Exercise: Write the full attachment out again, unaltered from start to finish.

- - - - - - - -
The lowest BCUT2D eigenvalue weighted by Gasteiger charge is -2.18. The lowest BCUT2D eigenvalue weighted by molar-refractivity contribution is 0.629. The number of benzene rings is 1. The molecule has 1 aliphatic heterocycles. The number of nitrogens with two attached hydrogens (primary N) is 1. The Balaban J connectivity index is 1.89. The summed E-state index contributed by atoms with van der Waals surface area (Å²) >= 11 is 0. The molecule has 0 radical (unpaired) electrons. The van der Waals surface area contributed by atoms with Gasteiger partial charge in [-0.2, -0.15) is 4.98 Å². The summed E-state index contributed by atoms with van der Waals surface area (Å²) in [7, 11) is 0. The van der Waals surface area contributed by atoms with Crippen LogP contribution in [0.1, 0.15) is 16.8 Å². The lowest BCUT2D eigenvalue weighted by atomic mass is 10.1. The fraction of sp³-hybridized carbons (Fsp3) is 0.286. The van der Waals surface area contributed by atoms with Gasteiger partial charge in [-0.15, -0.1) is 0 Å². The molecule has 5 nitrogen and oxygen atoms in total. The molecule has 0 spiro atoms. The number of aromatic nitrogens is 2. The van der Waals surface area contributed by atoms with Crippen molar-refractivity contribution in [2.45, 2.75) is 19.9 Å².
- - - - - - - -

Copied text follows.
The lowest BCUT2D eigenvalue weighted by Gasteiger charge is -2.18. The lowest BCUT2D eigenvalue weighted by molar-refractivity contribution is 0.629. The number of benzene rings is 1. The molecule has 1 aliphatic heterocycles. The number of nitrogens with two attached hydrogens (primary N) is 1. The Balaban J connectivity index is 1.89. The summed E-state index contributed by atoms with van der Waals surface area (Å²) >= 11 is 0. The molecule has 0 radical (unpaired) electrons. The van der Waals surface area contributed by atoms with Gasteiger partial charge in [-0.2, -0.15) is 4.98 Å². The summed E-state index contributed by atoms with van der Waals surface area (Å²) in [7, 11) is 0. The van der Waals surface area contributed by atoms with Crippen LogP contribution in [0.1, 0.15) is 16.8 Å². The lowest BCUT2D eigenvalue weighted by atomic mass is 10.1. The fraction of sp³-hybridized carbons (Fsp3) is 0.286. The van der Waals surface area contributed by atoms with Gasteiger partial charge in [-0.15, -0.1) is 0 Å². The molecule has 5 nitrogen and oxygen atoms in total. The molecule has 0 spiro atoms. The number of aromatic nitrogens is 2. The van der Waals surface area contributed by atoms with Crippen molar-refractivity contribution in [2.45, 2.75) is 19.9 Å².